Well, you have Utero that most of are aware. I'm still cutting away on the flick. I'm very happy with it. I tend to take a while on the films that I raise the money for personally. I tinker and tinker and tinker until I'm happy. Infernal was shot in the summer of 2013 and was sold rather fast after. But I played with it (had it colored four times) for a long time. Utero is a year old now and I'm still playing. But it's all for the better good. I'm due to shoot two films back to back this summer and... they are true passion projects. Keep your fingers crossed on those because I believe they will be real crowd pleasers.


What got you into filmmaking in the first place, and did you receive any formal training on the subject?


Frankenstein, baby. When I was a kid I saw Frankenstein and it was all over for me. I knew this is what I needed to be. I was blessed from a young age to grow up on sets. I was constantly on the set of Boy Meets World and various TGIF shows. My father was a jazz musician -- so I've always had it in me. But I learned by doing. By listening to commentaries. By networking, etc. 


Do talk about your filmwork prior to Infernal for a bit?


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Well, my first film was a film called Harvard Park that I directed for Sony TV. It was a blessing. I got hired at 23 and failed and learned in front of the studios eyes. It was terrifying and humbling. But it taught me so much. I did everything on B-movie sets for such a long time. I then produced a film called The Human Race that came out last year through Xcelrator Media. That was Paul Hough's film. The man is a true auteur. It is his film 100% but I was a producer on it. Fast after I made Infernal, fast after I made Utero, and since then I've been prepping this double feature with my amazing management at American Original. Richard Marincic and Jeff Katz have made my career possible and I will always owe them.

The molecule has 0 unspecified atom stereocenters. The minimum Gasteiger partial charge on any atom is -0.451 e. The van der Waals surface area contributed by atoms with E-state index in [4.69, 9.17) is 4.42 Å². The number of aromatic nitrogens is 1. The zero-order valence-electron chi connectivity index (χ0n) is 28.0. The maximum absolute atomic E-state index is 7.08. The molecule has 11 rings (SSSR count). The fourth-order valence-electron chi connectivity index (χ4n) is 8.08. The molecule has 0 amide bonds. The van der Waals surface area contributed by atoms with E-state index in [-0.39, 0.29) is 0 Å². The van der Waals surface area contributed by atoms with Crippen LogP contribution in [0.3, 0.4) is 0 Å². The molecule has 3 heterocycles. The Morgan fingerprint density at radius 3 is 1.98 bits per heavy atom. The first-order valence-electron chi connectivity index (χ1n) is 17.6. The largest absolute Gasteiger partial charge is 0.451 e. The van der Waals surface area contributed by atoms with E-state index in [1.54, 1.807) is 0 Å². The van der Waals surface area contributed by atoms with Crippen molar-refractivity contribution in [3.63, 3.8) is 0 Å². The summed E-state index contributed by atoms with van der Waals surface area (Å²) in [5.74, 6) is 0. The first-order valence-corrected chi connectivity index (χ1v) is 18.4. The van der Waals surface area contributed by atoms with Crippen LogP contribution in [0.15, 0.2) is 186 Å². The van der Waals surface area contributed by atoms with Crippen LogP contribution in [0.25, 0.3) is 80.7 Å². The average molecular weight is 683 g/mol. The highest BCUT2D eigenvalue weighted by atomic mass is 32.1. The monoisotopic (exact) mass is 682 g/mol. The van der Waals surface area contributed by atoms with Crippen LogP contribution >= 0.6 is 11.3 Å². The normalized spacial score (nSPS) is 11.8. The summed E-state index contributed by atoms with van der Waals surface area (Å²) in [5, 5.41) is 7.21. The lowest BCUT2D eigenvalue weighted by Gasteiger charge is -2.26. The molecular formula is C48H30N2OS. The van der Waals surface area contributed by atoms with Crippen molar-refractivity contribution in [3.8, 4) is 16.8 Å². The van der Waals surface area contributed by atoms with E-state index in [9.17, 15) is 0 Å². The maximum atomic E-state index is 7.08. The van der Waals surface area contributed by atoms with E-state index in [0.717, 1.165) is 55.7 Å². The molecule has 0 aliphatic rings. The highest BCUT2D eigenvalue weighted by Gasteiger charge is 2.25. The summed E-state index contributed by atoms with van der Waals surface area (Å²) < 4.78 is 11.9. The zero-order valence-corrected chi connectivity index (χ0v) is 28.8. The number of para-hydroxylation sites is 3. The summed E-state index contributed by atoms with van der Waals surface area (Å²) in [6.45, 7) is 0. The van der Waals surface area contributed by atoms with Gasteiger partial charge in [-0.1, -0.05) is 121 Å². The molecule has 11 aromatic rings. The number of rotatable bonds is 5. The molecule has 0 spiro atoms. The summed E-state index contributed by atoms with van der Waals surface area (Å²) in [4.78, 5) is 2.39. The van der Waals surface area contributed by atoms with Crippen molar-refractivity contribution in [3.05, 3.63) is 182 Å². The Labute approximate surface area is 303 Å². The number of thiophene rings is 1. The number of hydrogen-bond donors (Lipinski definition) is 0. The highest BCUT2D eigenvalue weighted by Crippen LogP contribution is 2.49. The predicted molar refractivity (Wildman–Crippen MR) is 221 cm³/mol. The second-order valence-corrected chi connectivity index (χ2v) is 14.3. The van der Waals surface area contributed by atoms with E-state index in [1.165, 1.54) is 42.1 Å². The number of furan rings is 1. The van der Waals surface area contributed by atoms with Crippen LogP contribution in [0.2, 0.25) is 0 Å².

I'm always developing. I don't write everyday because sometimes the producing gets in the way. But I write every week at every level. You have to do that. Always having something in the hopper.


Thanks for the interview!


© by Mike Haberfelner

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Thanks for watching !!!



Robots and rats,
demons and potholes,
cuddly toys and
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love and death and everything in between,
Tales to Chill
Your Bones to

is all of that.


Tales to Chill
Your Bones to
a collection of short stories and mini-plays
ranging from the horrific to the darkly humourous,
from the post-apocalyptic
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tales that will give you a chill and maybe a chuckle, all thought up by
the twisted mind of
screenwriter and film reviewer
Michael Haberfelner.


Tales to Chill
Your Bones to

the new anthology by
Michael Haberfelner


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On the same day
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and your Ex wants
to make up ...
... and for the life of it,
you can't decide


A Killer Conversation

produced by and starring
Melanie Denholme
directed by
David V.G. Davies
written by
Michael Haberfelner
Ryan Hunter and
Rudy Barrow

out now on DVD